Whetu paused and exhaled with a long, slow breath. Too much pressure, of both kinds, she thought. Blowing off steam… letting it all out… Back home, on New Zealand, she would’ve gone for a walk along the beach, or perhaps taken the afternoon to construct a kite on a windy day. Up on Utopia Planitia, there wasn’t really room for that kind of relaxation, though the holodecks on Ares City were just a transporter beam away. Still, as she glanced out the window at the gantries and the superstructure of the Hestia, she felt for a moment like she was trying to cross that vast gulf of space by will alone.
Funny, Whetu thought, I hate boating. Yet here I am making ships that sail the void. Her distaste for boating had long been a point of contention back home, but just because it was “traditional” didn’t mean that she had to adopt it. She’d spent many a day trying to improve on the simple wooden canoes that were her father’s pride and cultural touchstone, and now here she was in Starfleet doing the same thing to their giant ships. Every time she meddled with the old canoes it was with some device to modernize it or make it more efficient, and every time her father had just chuckled with his deep, powerful laugh and encouraged her to keep working. He’d enjoyed the simplicity of the simple wooden boats, without any additions or “modernizations.”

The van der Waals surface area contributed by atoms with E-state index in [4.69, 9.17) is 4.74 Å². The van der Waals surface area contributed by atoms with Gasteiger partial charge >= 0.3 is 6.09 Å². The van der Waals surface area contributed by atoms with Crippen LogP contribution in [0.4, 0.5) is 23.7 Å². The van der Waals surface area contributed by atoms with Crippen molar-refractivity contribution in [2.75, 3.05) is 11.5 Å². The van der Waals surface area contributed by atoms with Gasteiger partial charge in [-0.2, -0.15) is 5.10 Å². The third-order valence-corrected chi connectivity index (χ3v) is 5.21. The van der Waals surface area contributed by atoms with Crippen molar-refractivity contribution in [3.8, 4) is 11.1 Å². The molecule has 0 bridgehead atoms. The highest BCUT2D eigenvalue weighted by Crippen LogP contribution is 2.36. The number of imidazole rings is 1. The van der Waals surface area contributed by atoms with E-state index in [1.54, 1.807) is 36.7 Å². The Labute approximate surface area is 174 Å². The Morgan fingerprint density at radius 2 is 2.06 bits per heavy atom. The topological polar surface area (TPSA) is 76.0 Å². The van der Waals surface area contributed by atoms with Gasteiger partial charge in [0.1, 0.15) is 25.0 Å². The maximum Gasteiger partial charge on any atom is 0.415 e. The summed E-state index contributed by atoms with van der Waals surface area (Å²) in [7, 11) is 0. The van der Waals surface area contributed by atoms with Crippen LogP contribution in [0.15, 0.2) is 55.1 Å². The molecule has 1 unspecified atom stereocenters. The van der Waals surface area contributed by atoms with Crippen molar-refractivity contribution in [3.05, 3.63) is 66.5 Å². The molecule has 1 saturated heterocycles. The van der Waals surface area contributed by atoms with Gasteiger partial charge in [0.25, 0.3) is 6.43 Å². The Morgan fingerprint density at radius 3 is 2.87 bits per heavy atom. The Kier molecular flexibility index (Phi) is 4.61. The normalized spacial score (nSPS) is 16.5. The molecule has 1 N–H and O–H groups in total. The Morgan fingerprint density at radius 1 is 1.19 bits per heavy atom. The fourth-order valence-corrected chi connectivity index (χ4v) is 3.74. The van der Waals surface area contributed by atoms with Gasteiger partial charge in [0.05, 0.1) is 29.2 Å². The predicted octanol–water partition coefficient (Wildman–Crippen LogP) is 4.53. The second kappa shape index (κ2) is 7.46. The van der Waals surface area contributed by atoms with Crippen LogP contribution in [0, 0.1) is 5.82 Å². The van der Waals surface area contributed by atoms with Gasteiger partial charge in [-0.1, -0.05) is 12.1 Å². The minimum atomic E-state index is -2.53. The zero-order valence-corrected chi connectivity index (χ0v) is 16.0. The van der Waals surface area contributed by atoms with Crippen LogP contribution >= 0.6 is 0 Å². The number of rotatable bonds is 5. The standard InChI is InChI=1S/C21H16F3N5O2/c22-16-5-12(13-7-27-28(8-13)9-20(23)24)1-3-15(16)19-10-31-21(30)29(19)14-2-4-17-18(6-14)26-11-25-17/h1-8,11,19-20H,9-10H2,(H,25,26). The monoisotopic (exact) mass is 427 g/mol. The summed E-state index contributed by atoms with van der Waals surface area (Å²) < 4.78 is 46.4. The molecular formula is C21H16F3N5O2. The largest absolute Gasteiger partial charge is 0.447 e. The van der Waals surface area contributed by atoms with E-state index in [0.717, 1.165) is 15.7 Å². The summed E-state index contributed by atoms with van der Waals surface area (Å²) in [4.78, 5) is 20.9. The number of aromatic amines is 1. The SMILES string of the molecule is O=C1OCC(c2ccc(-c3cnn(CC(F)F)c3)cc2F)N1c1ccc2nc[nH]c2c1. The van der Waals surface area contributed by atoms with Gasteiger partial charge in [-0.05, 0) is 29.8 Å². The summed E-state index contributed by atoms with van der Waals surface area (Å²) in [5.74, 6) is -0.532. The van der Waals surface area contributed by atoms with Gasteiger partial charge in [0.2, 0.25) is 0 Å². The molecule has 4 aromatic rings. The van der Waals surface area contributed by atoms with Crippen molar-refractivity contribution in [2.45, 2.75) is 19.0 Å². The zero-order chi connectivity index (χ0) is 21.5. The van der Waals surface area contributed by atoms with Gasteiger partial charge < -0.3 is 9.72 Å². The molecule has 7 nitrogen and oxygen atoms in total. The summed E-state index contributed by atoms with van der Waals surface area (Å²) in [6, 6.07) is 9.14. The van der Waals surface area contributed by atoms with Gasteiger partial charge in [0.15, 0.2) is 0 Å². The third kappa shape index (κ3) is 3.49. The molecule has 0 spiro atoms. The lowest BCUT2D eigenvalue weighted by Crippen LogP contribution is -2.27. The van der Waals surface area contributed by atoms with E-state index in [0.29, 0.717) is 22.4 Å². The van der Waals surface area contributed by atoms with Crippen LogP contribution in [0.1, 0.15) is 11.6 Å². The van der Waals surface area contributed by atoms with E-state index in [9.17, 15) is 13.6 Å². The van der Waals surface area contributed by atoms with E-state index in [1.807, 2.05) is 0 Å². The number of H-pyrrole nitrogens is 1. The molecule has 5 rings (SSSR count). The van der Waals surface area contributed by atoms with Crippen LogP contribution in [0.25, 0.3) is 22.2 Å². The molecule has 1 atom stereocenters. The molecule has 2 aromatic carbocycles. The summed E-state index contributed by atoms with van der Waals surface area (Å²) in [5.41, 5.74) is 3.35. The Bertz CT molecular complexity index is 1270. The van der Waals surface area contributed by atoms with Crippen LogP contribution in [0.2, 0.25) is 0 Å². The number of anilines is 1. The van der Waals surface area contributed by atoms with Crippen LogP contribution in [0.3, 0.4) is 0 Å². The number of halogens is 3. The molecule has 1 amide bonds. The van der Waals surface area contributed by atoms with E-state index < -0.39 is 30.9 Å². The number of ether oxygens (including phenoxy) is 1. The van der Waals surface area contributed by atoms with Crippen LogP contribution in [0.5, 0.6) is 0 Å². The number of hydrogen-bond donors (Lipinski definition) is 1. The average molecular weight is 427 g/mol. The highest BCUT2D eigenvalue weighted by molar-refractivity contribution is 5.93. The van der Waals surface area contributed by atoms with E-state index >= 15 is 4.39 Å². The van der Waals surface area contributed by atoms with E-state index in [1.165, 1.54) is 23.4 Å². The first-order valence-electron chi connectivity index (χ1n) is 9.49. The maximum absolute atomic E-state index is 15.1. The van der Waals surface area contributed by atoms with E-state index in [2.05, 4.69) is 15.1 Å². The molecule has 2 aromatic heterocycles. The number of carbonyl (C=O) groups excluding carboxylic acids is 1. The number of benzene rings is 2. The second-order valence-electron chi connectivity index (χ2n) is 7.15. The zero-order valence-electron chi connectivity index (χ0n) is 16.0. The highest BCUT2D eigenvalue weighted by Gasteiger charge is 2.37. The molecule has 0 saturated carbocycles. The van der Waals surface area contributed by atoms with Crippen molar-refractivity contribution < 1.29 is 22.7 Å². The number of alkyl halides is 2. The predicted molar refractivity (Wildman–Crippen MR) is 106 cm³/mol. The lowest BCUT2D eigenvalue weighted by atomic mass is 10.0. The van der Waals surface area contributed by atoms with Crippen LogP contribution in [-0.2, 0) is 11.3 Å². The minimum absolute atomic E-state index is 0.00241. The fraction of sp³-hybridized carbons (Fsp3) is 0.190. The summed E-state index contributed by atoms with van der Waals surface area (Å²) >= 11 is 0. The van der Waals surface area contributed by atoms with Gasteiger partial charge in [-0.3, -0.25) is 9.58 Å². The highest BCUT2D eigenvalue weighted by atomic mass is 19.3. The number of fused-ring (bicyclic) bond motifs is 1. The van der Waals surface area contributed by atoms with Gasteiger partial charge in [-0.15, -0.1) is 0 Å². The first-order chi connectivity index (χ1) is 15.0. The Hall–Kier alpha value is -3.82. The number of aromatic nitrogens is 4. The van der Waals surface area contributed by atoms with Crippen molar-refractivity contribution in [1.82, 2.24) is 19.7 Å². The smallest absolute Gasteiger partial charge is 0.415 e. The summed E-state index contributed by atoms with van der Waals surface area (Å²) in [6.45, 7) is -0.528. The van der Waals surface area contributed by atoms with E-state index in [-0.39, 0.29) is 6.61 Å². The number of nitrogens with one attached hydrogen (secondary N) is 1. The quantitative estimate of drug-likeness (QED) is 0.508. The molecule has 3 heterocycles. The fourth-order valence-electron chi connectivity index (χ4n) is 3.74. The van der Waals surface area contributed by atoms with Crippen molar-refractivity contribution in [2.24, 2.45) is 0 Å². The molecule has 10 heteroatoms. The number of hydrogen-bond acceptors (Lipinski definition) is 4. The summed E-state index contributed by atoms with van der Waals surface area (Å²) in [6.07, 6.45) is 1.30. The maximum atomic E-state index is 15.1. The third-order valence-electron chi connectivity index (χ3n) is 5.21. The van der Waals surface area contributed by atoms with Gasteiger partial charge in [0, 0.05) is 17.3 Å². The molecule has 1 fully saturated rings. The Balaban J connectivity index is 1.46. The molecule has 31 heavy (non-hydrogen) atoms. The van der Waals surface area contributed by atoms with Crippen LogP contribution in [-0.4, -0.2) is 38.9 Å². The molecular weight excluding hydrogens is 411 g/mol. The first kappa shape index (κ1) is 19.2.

Maybe that simple? Maybe…
Whetu strode to one of the large transparent screens in the middle of the room. With a gesture she brought the focus to the ship’s EPS systems. “Wait,” she said, “We’ve been dealing with this in our typical high-tech plasma fashion. It’s generating massive amounts of energy to power the ship’s tactical systems and it’s blowing out the plasma conduits. But plasma is just ionized gas. What if we look at it like steam?”
Elyos frowned and said, “I don’t follow.”
“Old Earth wet-navy ships used to use steam power for propulsion. And if the steam power got overpressured, they would vent the excess steam. As the engineering improved they developed systems that would expel the steam automatically. Later it was replaced with other technologies… but that’s not important right now. We need to have some way to vent the pressure safely.”